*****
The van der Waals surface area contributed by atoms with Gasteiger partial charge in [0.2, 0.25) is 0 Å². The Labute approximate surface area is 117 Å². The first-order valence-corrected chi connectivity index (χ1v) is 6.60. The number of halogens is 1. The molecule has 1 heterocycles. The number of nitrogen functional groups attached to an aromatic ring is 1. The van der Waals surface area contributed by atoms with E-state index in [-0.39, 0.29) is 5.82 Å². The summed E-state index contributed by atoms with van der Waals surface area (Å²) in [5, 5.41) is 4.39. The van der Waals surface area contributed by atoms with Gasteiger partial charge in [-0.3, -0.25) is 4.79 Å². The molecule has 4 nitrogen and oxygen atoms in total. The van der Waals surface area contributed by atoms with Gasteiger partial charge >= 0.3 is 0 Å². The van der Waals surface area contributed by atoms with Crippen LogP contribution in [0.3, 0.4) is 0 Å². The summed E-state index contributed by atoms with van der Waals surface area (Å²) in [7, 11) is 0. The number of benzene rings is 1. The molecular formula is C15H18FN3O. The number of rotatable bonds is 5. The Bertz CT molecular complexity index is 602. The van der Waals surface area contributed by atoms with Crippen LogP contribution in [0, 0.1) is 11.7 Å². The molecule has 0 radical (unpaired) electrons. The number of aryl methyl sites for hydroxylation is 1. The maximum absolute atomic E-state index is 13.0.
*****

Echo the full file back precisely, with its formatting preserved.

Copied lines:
The van der Waals surface area contributed by atoms with Gasteiger partial charge in [0.2, 0.25) is 0 Å². The Labute approximate surface area is 117 Å². The first-order valence-corrected chi connectivity index (χ1v) is 6.60. The number of halogens is 1. The molecule has 1 heterocycles. The number of nitrogen functional groups attached to an aromatic ring is 1. The van der Waals surface area contributed by atoms with E-state index in [-0.39, 0.29) is 5.82 Å². The summed E-state index contributed by atoms with van der Waals surface area (Å²) in [5, 5.41) is 4.39. The van der Waals surface area contributed by atoms with Gasteiger partial charge in [-0.3, -0.25) is 4.79 Å². The molecule has 4 nitrogen and oxygen atoms in total. The van der Waals surface area contributed by atoms with Gasteiger partial charge >= 0.3 is 0 Å². The van der Waals surface area contributed by atoms with Crippen LogP contribution in [0.3, 0.4) is 0 Å². The summed E-state index contributed by atoms with van der Waals surface area (Å²) in [7, 11) is 0. The number of benzene rings is 1. The molecular formula is C15H18FN3O. The number of rotatable bonds is 5. The Bertz CT molecular complexity index is 602. The van der Waals surface area contributed by atoms with Crippen LogP contribution in [0, 0.1) is 11.7 Å². The molecule has 0 radical (unpaired) electrons. The number of aryl methyl sites for hydroxylation is 1. The maximum absolute atomic E-state index is 13.0.